“Only tap water delivers” is the American Water Works Association’s motto, and the St. Charles Parish Waterworks Department couldn’t agree more as it celebrates receiving an honor that drives that point home.
A sample of water taken from the West Bank was named the “best tasting water” in Louisiana at the Louisiana Conference on Water Supply, Sewerage, and Industrial Wastes Inc. in Shreveport.
Waterworks Director Robert Brou said the formula for success is basically the water needs to smell good, taste good and look good.
“We start with a good source of water – the Mississippi River – trying to minimize any chemical and make it as pure as we can,” Brou said. “We want it clean and safe to drink, but no one will want to drink it if has anything objectionable.”
The same sample also placed first in the South Central Region in March. It goes to the regional competition in October with the Southwest Section of America Waterworks Association at its annual conference in Baton Rouge. If it wins there, it goes to the national level in June of next year.
Brou said they’ve competed on the national level (includes Canada) three times.
“It’s a thing of pride,” he said. “I like that we are consistently recognized for it at the local, state and regional levels. It would be really nice to win on the national level. It would be a huge feather in our cap.”
Technology and chemistry makes it good, he added. But there’s always room for improvement and the department remains dedicated to finding those ways, too.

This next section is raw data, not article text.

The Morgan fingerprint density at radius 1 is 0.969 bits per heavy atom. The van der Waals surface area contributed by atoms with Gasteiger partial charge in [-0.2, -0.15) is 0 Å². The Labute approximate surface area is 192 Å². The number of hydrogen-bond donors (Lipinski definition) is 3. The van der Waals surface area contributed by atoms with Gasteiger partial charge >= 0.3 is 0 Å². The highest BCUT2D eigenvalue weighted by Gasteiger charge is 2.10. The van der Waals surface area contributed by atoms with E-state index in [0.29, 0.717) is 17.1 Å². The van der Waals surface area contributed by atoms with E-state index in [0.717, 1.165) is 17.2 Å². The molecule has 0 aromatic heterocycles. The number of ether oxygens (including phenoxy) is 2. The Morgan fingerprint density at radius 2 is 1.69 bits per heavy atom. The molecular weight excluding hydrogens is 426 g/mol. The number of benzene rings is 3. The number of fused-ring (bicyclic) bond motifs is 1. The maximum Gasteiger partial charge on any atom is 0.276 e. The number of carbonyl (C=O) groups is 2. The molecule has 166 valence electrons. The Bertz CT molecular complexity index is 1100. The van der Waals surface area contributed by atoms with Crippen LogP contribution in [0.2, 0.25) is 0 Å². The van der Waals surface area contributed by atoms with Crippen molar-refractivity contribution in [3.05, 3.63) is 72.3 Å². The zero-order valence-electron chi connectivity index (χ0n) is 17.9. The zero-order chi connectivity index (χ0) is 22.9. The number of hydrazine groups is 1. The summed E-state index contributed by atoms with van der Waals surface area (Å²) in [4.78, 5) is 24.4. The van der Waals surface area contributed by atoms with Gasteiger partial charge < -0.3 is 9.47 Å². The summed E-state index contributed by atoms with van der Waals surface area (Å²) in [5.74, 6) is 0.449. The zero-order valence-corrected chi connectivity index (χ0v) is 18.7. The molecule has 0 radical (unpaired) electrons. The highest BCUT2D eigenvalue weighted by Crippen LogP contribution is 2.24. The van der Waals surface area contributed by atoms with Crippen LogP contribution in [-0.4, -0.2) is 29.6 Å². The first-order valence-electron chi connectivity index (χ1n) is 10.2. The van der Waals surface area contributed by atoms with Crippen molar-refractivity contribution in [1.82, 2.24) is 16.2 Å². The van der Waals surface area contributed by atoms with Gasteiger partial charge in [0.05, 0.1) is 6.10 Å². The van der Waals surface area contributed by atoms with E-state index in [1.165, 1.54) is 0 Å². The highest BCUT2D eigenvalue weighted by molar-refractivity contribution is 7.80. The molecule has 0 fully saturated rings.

Technically, the parish has two separate systems on the East and West banks although they are connected by pipelines that run under the river, Brou said. This connection allows altering the water flow between the two to ensure the supply is where it’s needed, especially in emergencies. The two systems handle 8.5 million gallons of water a day on average with total capacity at 19 million gallons.
“We needed every drop of it for the freeze event,” Brou said. “It strained everybody’s system, but luckily we had enough and we made it through.”
The system has 21,498 customers (19,705 residential, 1,673 commercial, 119 industrial and the St. John the Baptist Parish municipality that occasionally buys water).
“We’re really in good shape,” Brou said of the system’s ability to meet growth. “The trend is actually less usage per customer.”
Since Brou joined the department in 1985, he’s observed water demand decline with the advent of energy and water efficient devices like low-flow toilets and water efficient washing machines.
“As we grow, this gives us that cushion that we need,” he said of meeting area growth.
Operations Manager Rickey Robert praised all 53 employees of the Waterworks Department for their dedication to serving the parish.
“The reason we fare so good through freeze events or storms is because our employees really go above and beyond,” Robert said. “They make sure the people are taken care of and make sure our system survives.”
Brou added it’s all part of ensuring tap water delivers in St. Charles Parish.